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FCC’s open internet rules upheld

A US appeals court has upheld regulator the FCC’s Open Internet rules, sparking wildly opposing responses from the cable industry and the likes of Netflix.

If enacted, the rules will reclassify broadband providers as telecommunication services under Title II of the US Federal Communications Act, effectively subjecting them to stronger regulation and banning them from paid prioritisation of internet ‘fast lanes’.

Both the National Cable and Telecommunications Association (NCTA) and the American Cable Association (ACA) said they were “disappointed” by the decision by the US Court of Appeals for the District of Columbia Circuit.

The ACA said its members – which are among the smallest players in the US market – would be willing to be subject to net neutrality regulation, but said it was strongly opposed to “onerous Title II rules” claiming these would impose “unnecessary and significant costs.”

“ACA is disappointed that the D.C. Circuit supported the FCC’s decision to regulate the complex, computer-like networks of ISPs as though they are ‘dumb’ pipes provided by monopoly telephone companies,” it said in a statement.

The NCTA urged Congress to “renew their efforts to craft meaningful legislation that can end ongoing uncertainty, promote network investment, and protect consumers.”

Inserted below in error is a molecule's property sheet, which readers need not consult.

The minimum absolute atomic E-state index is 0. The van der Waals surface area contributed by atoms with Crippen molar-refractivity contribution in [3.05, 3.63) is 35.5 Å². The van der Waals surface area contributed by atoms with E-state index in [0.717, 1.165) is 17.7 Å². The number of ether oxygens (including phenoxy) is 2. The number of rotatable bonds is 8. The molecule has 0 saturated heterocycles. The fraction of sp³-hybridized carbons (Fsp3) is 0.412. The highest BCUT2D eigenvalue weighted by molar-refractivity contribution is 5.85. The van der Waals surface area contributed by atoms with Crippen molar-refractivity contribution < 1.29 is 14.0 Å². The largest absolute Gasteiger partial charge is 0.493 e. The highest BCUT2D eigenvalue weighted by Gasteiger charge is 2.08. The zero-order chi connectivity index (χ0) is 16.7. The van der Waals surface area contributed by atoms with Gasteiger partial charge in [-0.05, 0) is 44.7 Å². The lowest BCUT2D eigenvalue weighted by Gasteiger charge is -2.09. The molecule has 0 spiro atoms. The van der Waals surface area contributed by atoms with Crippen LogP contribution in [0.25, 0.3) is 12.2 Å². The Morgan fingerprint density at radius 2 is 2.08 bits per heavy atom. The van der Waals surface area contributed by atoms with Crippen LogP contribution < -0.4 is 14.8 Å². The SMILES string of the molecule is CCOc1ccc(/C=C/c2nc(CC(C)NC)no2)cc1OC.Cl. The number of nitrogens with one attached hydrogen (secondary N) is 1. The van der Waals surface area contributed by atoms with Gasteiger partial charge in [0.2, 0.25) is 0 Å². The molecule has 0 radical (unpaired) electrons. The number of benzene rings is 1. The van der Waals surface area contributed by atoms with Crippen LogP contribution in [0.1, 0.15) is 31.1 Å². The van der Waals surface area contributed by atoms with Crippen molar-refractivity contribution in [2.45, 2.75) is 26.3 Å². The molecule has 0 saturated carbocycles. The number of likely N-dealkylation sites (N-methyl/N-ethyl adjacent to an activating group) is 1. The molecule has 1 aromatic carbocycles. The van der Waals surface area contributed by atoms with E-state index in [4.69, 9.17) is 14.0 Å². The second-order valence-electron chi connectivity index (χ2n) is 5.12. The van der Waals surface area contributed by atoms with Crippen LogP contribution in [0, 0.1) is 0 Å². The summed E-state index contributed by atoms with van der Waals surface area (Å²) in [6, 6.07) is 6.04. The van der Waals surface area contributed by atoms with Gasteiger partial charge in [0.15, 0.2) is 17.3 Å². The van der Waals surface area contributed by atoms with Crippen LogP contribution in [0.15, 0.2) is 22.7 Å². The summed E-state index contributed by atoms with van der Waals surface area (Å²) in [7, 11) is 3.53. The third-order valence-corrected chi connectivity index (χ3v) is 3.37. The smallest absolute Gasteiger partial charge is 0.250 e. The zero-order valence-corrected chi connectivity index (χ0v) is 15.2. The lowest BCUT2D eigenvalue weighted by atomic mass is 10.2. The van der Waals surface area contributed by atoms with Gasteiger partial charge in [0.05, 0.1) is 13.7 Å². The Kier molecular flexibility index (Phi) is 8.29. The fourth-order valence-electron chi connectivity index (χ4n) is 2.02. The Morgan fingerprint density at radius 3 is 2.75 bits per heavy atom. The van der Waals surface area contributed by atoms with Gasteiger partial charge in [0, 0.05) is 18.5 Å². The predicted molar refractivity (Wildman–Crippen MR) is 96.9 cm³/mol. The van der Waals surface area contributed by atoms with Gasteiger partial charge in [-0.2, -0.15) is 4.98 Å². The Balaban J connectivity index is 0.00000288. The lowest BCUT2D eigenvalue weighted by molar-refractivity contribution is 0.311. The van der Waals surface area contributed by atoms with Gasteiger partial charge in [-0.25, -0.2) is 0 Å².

It added that the appeals court ruling is “unlikely the last step in this decade-long debate over internet regulation” – a sentiment echoed by FCC commissioner Michael O’Rielly, who said he expected the decision to be appealed in the US Supreme Court.

On the other side of the debate, Netflix, welcomed the ruling, claiming that it  “underscores what’s possible when millions of consumers unite to be heard and government officials listen”.

Netflix said that by defining “interconnection as a central part of net neutrality”, over-the-top service providers will be able to reach consumers “without ISP interference”.

“Now the FCC has clear authority to hold ISPs to these openness rules and turn its attention to policies that support an affordable, faster internet,” said Netflix.

FCC chairman Tom Wheeler described the ruling as a “victory for consumers and innovators who deserve unfettered access to the entire web”.

In a statement, he said the DC Circuit court decision “ensures the internet remains a platform for unparalleled innovation, free expression and economic growth” and “affirms the commission’s ability to enforce the strongest possible internet protections – both on fixed and mobile networks – that will ensure the internet remains open, now and in the future”.

FCC commissioner Jessica Rosenworcel agreed that the decision “supports internet principles of fairness and openness – the principles that keep us innovative, fierce, and creative”.

However, not everyone at the FCC was in support. O’Rielly said that, if allowed to stand, the decision will be “extremely detrimental to the future of the internet and all consumers and businesses that use it.”

FCC commissioner Ajit Pai said: “I continue to believe that these regulations are unlawful, and I hope that the parties challenging them will continue the legal fight.